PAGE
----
Armenia men’s basketball wins in Los Angeles

The Armenia men’s national basketball team recently had one of its more memorable weekends in Los Angeles.

Just a year prior, the men’s national team debuted the Armenia Basketball Classic — a two-game tournament against France in Los Angeles. This marked the first time the national team played a game in the United States, with both matches ending in losses for Armenia. Despite the results, the tournament was a symbol of more to come. Now, in the summer of 2024, Armenia played host to another mini-tournament that ended more favorably.

The Los Angeles International Basketball Cup tipped off on June 21 with Armenia, Guatemala and Ireland competing. Playing with aplomb, Armenia opened the tournament with a match against Guatemala. By halftime, the result of the match was certain. The halftime score was 45-26 in favor of Armenia with its captain, Andre Mkrtchyan Spight, leading the way with 17 first half points.

All 14 Armenia men’s basketball players on the roster were given game time by head coach Rex Kalamian. Kalamian just finished an NBA season as an assistant coach on the Milwaukee Bucks, a team that was favored to win the 2024 NBA championship before injuries to its star players Giannis Antetokounmpo and Damian Lillard derailed the season.

When the final buzzer sounded at Crescenta Valley High School, Armenia walked away with a commanding 89-57 win. Spight led the way with 21 points, seven rebounds, four assists and three steals — a box score worthy of winning the SADA Player of the Game honor. Armenia’s two young rising stars, Anto Balian and Avand Dorian, also came to play. Balian finished the game with 18 points while Dorian chipped in 13 points. Both youngsters also combined to shoot 10/14 from the field.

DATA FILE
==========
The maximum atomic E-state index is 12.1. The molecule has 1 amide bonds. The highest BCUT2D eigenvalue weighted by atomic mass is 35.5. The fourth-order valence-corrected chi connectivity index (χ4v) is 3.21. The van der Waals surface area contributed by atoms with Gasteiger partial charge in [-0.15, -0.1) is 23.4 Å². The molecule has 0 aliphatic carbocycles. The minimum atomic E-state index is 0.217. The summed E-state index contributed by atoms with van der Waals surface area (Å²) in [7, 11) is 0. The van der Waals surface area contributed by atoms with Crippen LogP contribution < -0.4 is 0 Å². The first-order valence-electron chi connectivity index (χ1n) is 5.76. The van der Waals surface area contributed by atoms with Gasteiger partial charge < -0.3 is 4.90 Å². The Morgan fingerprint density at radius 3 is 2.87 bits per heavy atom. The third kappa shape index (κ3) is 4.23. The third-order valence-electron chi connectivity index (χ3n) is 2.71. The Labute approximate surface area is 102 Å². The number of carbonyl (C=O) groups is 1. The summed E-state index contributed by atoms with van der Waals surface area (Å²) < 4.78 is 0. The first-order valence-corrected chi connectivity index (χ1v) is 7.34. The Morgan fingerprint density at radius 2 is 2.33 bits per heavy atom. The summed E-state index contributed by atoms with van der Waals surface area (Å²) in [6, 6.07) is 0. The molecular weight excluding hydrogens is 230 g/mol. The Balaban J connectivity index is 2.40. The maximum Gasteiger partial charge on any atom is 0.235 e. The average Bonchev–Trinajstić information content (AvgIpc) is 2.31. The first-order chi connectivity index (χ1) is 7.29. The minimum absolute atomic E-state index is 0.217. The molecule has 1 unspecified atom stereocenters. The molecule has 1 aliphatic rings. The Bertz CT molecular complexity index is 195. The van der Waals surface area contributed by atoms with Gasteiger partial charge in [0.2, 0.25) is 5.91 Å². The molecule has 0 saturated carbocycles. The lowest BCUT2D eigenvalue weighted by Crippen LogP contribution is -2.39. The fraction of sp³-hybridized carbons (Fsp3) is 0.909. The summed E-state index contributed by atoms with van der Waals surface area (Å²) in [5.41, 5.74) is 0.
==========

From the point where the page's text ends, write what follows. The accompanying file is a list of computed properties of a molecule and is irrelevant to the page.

Fast forward a couple of days to June 23, when Armenia laced up one more time to take on Ireland. Armenia, the 84th ranked FIBA team, squared off with the 88th ranked team in the world. The elements were against everyone, as the outside temperature neared 100 degrees Fahrenheit, but even the hot gym couldn’t compete with the ‘heat’ on display to finish the game. 

Early on, Armenia found itself in a hole. The home team was down 18-32 early in the second quarter, but this was followed by a quick 7-0 run capped off with a fastbreak layup from Spight and an Ireland timeout. After the timeout, 17-year-old phenom Balian scored five quick points. This all led to a 25-10 extended run, ending the half with Armenia holding a 43-42 edge.

Hundreds of people in the Crescenta Valley high school gymnasium were in for a thrilling second half. After the third quarter, both teams found themselves tied at 66. The game was to be decided in the fourth quarter, and it continued to be a tight back-and-forth affair.